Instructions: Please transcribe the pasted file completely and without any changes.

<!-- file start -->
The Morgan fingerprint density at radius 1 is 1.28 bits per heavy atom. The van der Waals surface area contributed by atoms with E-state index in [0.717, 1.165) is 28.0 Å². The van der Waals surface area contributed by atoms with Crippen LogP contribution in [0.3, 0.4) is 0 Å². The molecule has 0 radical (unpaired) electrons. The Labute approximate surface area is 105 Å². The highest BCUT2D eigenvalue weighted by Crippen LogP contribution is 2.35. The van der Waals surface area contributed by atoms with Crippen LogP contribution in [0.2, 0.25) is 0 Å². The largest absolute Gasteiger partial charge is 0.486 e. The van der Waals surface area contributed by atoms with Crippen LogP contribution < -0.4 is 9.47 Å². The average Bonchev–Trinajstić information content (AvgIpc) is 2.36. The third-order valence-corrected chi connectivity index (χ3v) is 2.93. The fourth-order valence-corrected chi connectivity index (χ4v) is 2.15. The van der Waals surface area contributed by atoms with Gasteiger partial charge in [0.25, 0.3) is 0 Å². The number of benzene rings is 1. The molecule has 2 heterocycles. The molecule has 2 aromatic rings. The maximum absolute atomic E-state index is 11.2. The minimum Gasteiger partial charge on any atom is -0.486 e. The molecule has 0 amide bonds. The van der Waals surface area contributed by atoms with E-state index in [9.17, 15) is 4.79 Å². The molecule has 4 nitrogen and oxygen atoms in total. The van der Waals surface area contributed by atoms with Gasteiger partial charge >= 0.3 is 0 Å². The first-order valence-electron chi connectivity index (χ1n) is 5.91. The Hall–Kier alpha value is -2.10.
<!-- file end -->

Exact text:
The Morgan fingerprint density at radius 1 is 1.28 bits per heavy atom. The van der Waals surface area contributed by atoms with E-state index in [0.717, 1.165) is 28.0 Å². The van der Waals surface area contributed by atoms with Crippen LogP contribution in [0.3, 0.4) is 0 Å². The molecule has 0 radical (unpaired) electrons. The Labute approximate surface area is 105 Å². The highest BCUT2D eigenvalue weighted by Crippen LogP contribution is 2.35. The van der Waals surface area contributed by atoms with Crippen LogP contribution in [0.2, 0.25) is 0 Å². The largest absolute Gasteiger partial charge is 0.486 e. The van der Waals surface area contributed by atoms with Crippen LogP contribution < -0.4 is 9.47 Å². The average Bonchev–Trinajstić information content (AvgIpc) is 2.36. The third-order valence-corrected chi connectivity index (χ3v) is 2.93. The fourth-order valence-corrected chi connectivity index (χ4v) is 2.15. The van der Waals surface area contributed by atoms with Gasteiger partial charge in [0.25, 0.3) is 0 Å². The number of benzene rings is 1. The molecule has 2 heterocycles. The molecule has 2 aromatic rings. The maximum absolute atomic E-state index is 11.2. The minimum Gasteiger partial charge on any atom is -0.486 e. The molecule has 0 amide bonds. The van der Waals surface area contributed by atoms with E-state index in [9.17, 15) is 4.79 Å². The molecule has 4 nitrogen and oxygen atoms in total. The van der Waals surface area contributed by atoms with Gasteiger partial charge >= 0.3 is 0 Å². The first-order valence-electron chi connectivity index (χ1n) is 5.91. The Hall–Kier alpha value is -2.10.